Suspicious Minds is not a book about conspiracy theories in the sense of recounting different conspiracy theories for the sake of convincing you of them, or indeed of debunking them. Instead it examines what makes people so susceptible to believing in conspiracies, with a good deal of sympathy — it can be tempting to ask what on earth some people are even thinking to believe the outrageous things they do, but Brotherton doesn’t laugh at them too much. Instead, he shows why the human brain is so prone to believing these things, so easy to influence.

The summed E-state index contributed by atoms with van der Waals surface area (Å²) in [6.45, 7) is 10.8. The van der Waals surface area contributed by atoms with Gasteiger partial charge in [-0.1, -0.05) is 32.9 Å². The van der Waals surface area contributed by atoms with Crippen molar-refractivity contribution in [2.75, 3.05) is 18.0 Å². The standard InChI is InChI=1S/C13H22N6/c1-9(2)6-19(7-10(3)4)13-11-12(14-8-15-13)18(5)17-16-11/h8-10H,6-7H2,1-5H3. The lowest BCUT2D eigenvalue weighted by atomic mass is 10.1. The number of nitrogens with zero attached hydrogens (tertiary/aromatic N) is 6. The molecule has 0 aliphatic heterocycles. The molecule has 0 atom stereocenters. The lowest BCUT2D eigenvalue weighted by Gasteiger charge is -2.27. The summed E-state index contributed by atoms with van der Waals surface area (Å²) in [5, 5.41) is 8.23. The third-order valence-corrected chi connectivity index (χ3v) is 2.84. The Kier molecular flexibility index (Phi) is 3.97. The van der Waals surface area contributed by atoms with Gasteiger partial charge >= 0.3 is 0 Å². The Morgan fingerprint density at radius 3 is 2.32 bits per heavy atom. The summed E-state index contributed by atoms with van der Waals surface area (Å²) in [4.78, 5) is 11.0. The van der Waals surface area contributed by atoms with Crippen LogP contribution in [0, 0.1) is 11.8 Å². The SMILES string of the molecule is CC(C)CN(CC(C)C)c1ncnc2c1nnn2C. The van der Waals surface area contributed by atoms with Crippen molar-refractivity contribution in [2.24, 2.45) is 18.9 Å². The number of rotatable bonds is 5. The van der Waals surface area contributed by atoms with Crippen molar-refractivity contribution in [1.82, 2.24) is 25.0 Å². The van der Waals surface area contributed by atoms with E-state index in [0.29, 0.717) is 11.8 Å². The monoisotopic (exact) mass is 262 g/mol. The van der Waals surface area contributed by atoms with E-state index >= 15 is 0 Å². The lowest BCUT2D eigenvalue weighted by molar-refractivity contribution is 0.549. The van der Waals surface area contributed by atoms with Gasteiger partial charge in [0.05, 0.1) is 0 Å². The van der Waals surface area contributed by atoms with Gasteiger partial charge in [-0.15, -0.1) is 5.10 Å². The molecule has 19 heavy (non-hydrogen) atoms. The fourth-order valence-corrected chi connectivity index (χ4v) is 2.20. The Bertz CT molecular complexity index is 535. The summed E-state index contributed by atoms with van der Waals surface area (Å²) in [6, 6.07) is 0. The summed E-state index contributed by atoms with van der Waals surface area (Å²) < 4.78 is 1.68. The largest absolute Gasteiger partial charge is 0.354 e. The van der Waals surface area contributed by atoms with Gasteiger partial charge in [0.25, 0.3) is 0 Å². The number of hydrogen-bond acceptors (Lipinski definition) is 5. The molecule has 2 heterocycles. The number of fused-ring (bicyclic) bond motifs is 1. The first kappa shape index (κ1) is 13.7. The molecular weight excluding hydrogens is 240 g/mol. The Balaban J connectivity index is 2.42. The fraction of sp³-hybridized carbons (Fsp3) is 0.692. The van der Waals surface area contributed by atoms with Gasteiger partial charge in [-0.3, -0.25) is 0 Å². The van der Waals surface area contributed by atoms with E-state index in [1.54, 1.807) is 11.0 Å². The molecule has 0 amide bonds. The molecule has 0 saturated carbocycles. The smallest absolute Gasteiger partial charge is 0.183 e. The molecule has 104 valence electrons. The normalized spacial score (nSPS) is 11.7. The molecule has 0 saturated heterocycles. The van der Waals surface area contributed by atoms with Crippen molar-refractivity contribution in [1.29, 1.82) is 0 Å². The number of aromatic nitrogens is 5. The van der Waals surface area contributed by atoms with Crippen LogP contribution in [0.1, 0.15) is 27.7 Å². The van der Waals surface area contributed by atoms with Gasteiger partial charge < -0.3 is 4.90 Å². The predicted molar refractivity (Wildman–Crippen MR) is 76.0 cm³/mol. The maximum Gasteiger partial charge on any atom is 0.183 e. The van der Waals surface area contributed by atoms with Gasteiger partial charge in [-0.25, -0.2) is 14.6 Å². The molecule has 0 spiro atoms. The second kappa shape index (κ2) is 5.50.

It mostly wasn’t surprising to me, but it’s a good summary of what we know about conspiracy thinking, and it’s a healthy reminder to mind what you believe yourself lest you end up exclaiming that the naked emperor is wearing the most fabulous clothes.
It’s a Bloomsbury Sigma book, though, and I’m relatively unsurprised that it’s good; they tend to be very readable and cover interesting topics. I’m just about at the point where I’m willing to pick them up regardless of the subject.